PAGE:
Wednesday, March 9, 2011

Stephen Brush on the Whig Narrative of Science

In response to my post yesterday about Dan Brown and early modern science, Lionel Spiegel pointed me to a piece written by Dr. Stephen G. Brush on the Whig narrative of science in the introduction to his book, Nebulous Earth: The Origin of the Solar System and the Core of the Earth from Laplace to Jeffreys. In regards to the back and forth shift in scientific consensus between the monistic dualistic theories of whether planets evolve with or without the aid of stars, Brush notes:

For the historian of science, this uncertainty about the correct answer does have one important advantage. It undermines the tendency to judge past theories as being right or wrong by modern standards. This tendency is the so called "Whig interpretation of the history of science" that one usually finds in science textbooks and popular articles. The Whig approach is to start from the present theory, assuming it to be correct, and ask how we got there. For many scientists this is the only reason for studying history at all. ...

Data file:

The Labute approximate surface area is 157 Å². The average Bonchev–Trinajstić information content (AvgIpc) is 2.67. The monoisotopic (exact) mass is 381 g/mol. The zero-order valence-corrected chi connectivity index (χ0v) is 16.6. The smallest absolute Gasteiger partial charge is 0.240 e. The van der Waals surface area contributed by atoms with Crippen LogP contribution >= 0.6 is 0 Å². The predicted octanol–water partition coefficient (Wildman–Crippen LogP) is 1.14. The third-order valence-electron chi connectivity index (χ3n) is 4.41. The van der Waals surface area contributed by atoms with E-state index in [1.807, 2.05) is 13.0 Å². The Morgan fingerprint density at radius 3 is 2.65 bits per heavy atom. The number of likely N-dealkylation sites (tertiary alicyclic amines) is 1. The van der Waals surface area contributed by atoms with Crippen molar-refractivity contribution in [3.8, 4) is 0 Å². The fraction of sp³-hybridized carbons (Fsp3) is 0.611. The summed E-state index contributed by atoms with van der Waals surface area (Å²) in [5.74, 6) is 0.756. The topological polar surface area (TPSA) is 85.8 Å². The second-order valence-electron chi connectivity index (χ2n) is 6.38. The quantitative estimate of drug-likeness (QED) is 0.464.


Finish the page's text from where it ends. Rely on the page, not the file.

But Whiggish history is not very stisfactory if it has to be rewritten every time the "correct answer" changes. Instead, we need to look at the cosmogonies or planetogonies of earlier centuries in terms of the theories and evidence available at the time. (Pg. 4)

This tendency to judge by modern standards unfortunately goes far beyond science and infects the entire stream of popular history, particularly all discussions about women and the interactions of people of different races or creeds. It is meaningless to talk about whether women in different societies were more free or less free or whether certain societies were "tolerant." The real questions that should be asked are what circumstances lead to more hierarchical or egalitarian relations with the underlying assumption that there are no better or worse system just different equally reasonable reactions to different circumstances.

No comments: